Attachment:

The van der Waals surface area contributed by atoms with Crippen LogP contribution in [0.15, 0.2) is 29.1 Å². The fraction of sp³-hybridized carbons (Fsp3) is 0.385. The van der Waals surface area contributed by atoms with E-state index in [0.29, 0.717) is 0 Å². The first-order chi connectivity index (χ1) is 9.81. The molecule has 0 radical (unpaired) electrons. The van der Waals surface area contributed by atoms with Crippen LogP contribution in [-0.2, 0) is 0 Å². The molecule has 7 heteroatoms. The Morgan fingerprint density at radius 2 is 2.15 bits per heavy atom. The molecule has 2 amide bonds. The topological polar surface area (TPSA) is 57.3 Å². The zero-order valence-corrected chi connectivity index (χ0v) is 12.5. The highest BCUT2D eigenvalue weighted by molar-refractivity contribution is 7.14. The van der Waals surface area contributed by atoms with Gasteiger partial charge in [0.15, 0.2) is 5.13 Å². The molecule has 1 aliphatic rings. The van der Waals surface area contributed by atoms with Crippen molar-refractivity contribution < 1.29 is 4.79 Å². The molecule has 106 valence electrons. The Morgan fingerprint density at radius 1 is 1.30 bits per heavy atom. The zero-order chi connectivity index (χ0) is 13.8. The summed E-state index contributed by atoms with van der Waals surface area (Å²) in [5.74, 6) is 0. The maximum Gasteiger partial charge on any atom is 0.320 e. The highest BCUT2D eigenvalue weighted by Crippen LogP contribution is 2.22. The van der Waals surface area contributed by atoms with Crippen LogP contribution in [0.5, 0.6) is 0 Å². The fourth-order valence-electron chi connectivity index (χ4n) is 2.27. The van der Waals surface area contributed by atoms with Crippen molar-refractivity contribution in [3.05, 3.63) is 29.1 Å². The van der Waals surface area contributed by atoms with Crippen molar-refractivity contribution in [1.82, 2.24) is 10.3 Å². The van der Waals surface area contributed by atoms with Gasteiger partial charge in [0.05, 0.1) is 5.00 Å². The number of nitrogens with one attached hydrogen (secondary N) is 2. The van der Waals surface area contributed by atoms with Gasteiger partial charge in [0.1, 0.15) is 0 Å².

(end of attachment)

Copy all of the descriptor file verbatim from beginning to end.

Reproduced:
The van der Waals surface area contributed by atoms with Crippen LogP contribution in [0.15, 0.2) is 29.1 Å². The fraction of sp³-hybridized carbons (Fsp3) is 0.385. The van der Waals surface area contributed by atoms with E-state index in [0.29, 0.717) is 0 Å². The first-order chi connectivity index (χ1) is 9.81. The molecule has 0 radical (unpaired) electrons. The van der Waals surface area contributed by atoms with Crippen LogP contribution in [-0.2, 0) is 0 Å². The molecule has 7 heteroatoms. The Morgan fingerprint density at radius 2 is 2.15 bits per heavy atom. The molecule has 2 amide bonds. The topological polar surface area (TPSA) is 57.3 Å². The zero-order valence-corrected chi connectivity index (χ0v) is 12.5. The highest BCUT2D eigenvalue weighted by molar-refractivity contribution is 7.14. The van der Waals surface area contributed by atoms with Gasteiger partial charge in [0.15, 0.2) is 5.13 Å². The molecule has 1 aliphatic rings. The van der Waals surface area contributed by atoms with Crippen molar-refractivity contribution < 1.29 is 4.79 Å². The molecule has 106 valence electrons. The Morgan fingerprint density at radius 1 is 1.30 bits per heavy atom. The zero-order chi connectivity index (χ0) is 13.8. The summed E-state index contributed by atoms with van der Waals surface area (Å²) in [5.74, 6) is 0. The maximum Gasteiger partial charge on any atom is 0.320 e. The highest BCUT2D eigenvalue weighted by Crippen LogP contribution is 2.22. The van der Waals surface area contributed by atoms with Crippen LogP contribution in [0.5, 0.6) is 0 Å². The fourth-order valence-electron chi connectivity index (χ4n) is 2.27. The van der Waals surface area contributed by atoms with Crippen molar-refractivity contribution in [3.05, 3.63) is 29.1 Å². The van der Waals surface area contributed by atoms with Crippen molar-refractivity contribution in [1.82, 2.24) is 10.3 Å². The van der Waals surface area contributed by atoms with Gasteiger partial charge in [0.05, 0.1) is 5.00 Å². The number of nitrogens with one attached hydrogen (secondary N) is 2. The van der Waals surface area contributed by atoms with Gasteiger partial charge in [0.1, 0.15) is 0 Å².